- Too Good for Drugs (TGFD) 6th GradeChildren and adolescents ages 11-14
Eight Programs with a Scientific Rating of 3 - Promising Research Evidence:
- Active Parenting of Teens: Families in ActionParents and caregivers of youth ages 12-14
- All Stars Core Program, TheThe All Stars Core ProgramYouth in 6th grade
- CMCA: Communities Mobilizing for Change on AlcoholStructures, institutions, and existing leaders in communities that desire to reduce underage drinking by youth who are 13-20 years of ...
- Creating Lasting Family Connections® (CLFC)
[Creating Lasting Connections (CLC)]Children ages 9-17 in age appropriate groupings (e.g. ages 9-12, 13-15, or 15-17) and their parents, guardians, or other ...
- keepin' it REAL (kiR)Children and adolescents 10 to 13 years old
- Project Towards No Drug Abuse (Project TND)High school-aged youth in grades 9-12, between the ages of 14-19 years old, who are at various levels of risk ...
- Residential Student Assistance Program (RSAP)Adolescents (12-18 year olds) with multiple problems who have been placed voluntarily or involuntarily in a residential child care facility (...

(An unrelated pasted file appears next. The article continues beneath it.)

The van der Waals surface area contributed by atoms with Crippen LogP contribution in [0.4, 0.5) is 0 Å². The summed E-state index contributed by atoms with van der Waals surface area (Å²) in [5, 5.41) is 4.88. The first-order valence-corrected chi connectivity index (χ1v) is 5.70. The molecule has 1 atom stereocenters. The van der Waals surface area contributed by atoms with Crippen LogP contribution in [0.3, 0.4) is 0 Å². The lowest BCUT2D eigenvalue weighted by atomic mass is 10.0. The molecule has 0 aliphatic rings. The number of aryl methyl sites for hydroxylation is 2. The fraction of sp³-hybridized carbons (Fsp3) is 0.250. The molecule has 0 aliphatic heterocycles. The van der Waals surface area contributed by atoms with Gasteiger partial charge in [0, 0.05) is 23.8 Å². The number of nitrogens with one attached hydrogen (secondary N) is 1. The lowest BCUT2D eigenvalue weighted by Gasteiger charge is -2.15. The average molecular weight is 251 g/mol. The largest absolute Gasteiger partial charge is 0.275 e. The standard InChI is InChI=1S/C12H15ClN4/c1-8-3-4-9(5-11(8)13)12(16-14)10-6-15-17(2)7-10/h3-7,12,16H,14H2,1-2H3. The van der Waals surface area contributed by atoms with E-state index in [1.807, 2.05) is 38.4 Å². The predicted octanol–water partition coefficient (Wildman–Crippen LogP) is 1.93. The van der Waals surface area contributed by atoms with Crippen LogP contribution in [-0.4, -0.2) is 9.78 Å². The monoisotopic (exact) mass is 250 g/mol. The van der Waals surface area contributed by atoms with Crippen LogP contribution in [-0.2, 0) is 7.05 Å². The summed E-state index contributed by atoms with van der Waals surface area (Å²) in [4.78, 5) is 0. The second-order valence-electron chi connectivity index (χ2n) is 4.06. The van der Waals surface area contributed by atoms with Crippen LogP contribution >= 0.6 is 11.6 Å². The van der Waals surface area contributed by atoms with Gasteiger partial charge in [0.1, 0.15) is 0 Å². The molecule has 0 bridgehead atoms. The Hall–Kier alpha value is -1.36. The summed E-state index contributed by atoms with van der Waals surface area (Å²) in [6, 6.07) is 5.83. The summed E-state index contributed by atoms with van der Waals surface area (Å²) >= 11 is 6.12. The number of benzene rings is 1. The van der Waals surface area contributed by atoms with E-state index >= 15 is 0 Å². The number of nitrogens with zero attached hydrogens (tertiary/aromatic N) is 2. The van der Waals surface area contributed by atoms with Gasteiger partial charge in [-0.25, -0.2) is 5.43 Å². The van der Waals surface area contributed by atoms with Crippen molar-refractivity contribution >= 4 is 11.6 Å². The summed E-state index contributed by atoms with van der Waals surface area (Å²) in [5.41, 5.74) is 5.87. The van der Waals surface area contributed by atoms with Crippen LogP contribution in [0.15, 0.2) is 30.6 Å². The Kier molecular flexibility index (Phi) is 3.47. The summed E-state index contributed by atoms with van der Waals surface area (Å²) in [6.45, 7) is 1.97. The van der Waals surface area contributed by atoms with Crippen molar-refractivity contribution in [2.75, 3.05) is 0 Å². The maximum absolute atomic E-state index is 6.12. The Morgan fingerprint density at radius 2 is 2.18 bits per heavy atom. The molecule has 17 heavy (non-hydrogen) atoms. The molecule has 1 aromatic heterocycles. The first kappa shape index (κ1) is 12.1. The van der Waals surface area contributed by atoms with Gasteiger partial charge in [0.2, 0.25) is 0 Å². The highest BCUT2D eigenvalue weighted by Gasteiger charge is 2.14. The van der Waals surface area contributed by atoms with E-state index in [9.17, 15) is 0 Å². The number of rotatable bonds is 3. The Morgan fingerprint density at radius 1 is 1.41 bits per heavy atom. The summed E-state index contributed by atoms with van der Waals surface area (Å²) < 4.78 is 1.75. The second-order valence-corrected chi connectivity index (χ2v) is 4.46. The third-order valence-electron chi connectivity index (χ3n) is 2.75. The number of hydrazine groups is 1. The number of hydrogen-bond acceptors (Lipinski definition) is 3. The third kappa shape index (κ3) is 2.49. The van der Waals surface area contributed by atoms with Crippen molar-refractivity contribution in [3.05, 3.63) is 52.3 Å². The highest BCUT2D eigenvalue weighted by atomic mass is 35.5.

- Strengthening Families Program (SFP)Parents and their children ages 0-17 who need skills to reduce family conflict and the risk of abuse or neglect, ...
Five Programs with a Scientific Rating of NR - Not able to be Rated:
- Families Facing the FutureParents receiving methadone treatment and their children ages 5-14
- Positive Family Support (PFS) ProgramThe parents and families of middle school-age children (Grade 6-Grade 8); the content is not presented directly to children
- Project ALERT – non-responder7th and 8th graders
- Project SUCCESS – non-responderAdolescents and their parents
- Youth Message Development (YMD)Adolescents 12-17 years old
Sarah Dauber, PhD, Research Scientist, Associate Director of Adolescent and Family Research
Center on Addiction
New York, NY